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3 Part Organ Arrangements

John Philip Gloninger

"Ubi Caritas"

 "Veni Creator Spiritus"

"Of the Father's Love Begotten"

Icon of the trinity that Father Stanley brought to my attention.

"Parce Domine" 




"Pange Lingua" 

My 3 part organ arrangement proposal
(please click below)

Music for Liturgy

This is my drawing of my grandmother holding me in the summer of 1948.

"Our Father" (Chant)

"On Eagle's Wings"


"Sing Praise to Our Creator"

Summer 1948
My brother Andrew created this image of our grandmother.
Andrew. Gloninger
Summer 1916


"Lord of
e Dance"

My wife's painting of the Czech countryside with a procession of locals.

Gluck's Corner



"Lord of the Dance"

"Lord of the Dance"

This pedal-board video has 3 part audio for an arrangement of “O Sacred Head” 

The standard arrangement in hymn books has 67 notes in the pedal bass (each verse) and mine only 47. The standard has a dozen accidentals and mine none.

I would think, at a time when many organists don’t use pedals for the bass line, that arrangements like this could have potential for inspiring a turnaround of that trend.     John P. Gloninger


The recording of "Eagle's Wings" is actually an organ performance!  I was experimenting with a piano arrangement and as is almost always the case, found issues with my organ accompaniment needing revision.  I  air dropped the midi  signals from my organ performance to my yamaha electric piano  where the revisions could be incorporated by moving the piano roll signals to the revised positions.  Until health allows me to  make a better organ performance without the MIDI cutting, dragging and pasting, I've decided to post this "voiced-over" "piano" recording as an alternative to the accompaniment in all hymnals.

Credit to  my daughter-in-law, Catherine Danko, for pointing out  the need for “tightening up” the layout of my HOME PAGE &                                                                      IMPROVING THE APPEARANCE OF MY SCORES AND RECORDINGS LIBRARY ON THE "MUSIC PAGE"

Consider the playlist below (harp renditions) for your customers' peace-of- mind, when they might have to spend some phone-time on hold. Free download!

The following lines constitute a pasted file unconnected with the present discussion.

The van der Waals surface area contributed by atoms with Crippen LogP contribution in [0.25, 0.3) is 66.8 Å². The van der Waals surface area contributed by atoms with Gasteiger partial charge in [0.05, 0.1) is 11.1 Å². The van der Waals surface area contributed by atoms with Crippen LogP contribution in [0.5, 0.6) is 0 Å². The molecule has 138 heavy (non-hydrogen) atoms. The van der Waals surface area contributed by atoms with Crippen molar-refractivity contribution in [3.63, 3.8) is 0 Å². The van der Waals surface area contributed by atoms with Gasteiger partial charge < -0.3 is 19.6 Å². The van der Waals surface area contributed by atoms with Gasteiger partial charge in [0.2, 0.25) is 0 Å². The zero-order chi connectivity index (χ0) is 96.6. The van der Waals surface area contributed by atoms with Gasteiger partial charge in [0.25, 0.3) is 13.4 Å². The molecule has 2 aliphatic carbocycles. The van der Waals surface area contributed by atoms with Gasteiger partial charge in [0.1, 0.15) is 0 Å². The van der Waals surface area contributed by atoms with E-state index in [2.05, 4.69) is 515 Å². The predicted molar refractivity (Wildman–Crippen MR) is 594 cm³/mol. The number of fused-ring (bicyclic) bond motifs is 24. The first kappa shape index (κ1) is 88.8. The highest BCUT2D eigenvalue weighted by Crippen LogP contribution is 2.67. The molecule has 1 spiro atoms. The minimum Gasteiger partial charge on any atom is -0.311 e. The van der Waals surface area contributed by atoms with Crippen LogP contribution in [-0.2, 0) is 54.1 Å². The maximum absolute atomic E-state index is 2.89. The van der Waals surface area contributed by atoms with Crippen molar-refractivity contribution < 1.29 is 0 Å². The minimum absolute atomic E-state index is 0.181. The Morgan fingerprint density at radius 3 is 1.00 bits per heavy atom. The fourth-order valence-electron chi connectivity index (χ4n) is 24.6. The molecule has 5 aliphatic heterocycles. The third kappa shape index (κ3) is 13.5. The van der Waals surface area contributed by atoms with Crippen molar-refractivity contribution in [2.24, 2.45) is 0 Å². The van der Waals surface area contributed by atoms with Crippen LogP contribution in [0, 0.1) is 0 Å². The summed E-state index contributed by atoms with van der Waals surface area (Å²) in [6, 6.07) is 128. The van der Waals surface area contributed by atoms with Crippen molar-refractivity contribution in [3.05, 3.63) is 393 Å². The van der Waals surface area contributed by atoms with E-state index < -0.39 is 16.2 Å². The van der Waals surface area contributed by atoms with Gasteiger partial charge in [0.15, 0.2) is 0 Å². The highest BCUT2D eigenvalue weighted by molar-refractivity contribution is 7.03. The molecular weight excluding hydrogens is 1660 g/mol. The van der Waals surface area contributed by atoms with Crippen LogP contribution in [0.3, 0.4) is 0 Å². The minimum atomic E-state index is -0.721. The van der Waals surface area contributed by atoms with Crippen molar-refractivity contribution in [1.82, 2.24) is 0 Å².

"Shining Shore"

Carol Gloninger

"For All the Saints"

"Shining Shore"

"For All the Saints"

The play buttons above activate 2 different "voice-over" renditions of my 3 part arrangement of

“For All the Saints”.

The standard 4 part

arrangement in hymn books has 207 notes and mine only 127. I'm convinced my much simpler version is just as rich, full and satisfying as the original! 

"For All the Saints"

My wife recently drew my attention to a “Cross Jewelers” catalogue advertisement featuring the Hymn “For All the Saints”.  The Ad writer’s special partiality for that particular Hymn, inspired me to take it on. Not long afterward, Rosalind Carter died, and my wife strongly encouraged me to watch her funeral on TV. (I avoid TV whenever possible.) On this occasion, I’m delighted to have followed her lead. I was spellbound by the Choir’s rendition of "Blessed Assurance, Jesus is Mine" and decided to take that up!

"Blessed Assurance, Jesus Is Mine"

Our Father (WLP arrg.)
00:00 / 01:05

Immediately above is my performance (1/3/24) of the "Our Father" chant, as was arranged in a previous WLP Hymnal. I would never have played this and instead played my own arrangement for all the years I held the position for which I was hired in 2002. The score and performance for my own arrangement (the one I used back then) is immediately beneath my "Music for Liturgy" heading (just below the Icon of the Trinity) near the top of this Home Page.

I very recently discovered that the  WLP editors, at some point, decided to get a new arranger for the “Our Father” chant, to replace the collaborative setting I could have been using if I hadn't been inspired to come up with my own.

Although the previous arrangement is not particularly inspiring, the arranger WLP hired to replace it fell into the same trap! as his collaborating predecessors. The original chant melody never ventures below D at the lower end, or above G on the higher end. The earlier arrangers never figured out that the key they were working with included C#.  They both assumed the melody’s key was “G” . All the C “naturals” in their respective accompaniments do not make for a  satisfying singing or listening experience!  


I could have told them, after working awhile with my 3 part arrangement technique, that the melody’s actual key is D!


Compare the following (WLP) 4 part arrangement of the Sanctus (activate with the generic play button below) with my 3 part arrangement ((play button for that is the 3rd one down to the right of the Trinity Icon, at the head of this page)). The arrangement, performed below, is in the correct key! It's pleasant enough, if a little dreary. I think mine is much more energetic.

Sanctus (WLP arrg.)
00:00 / 00:46
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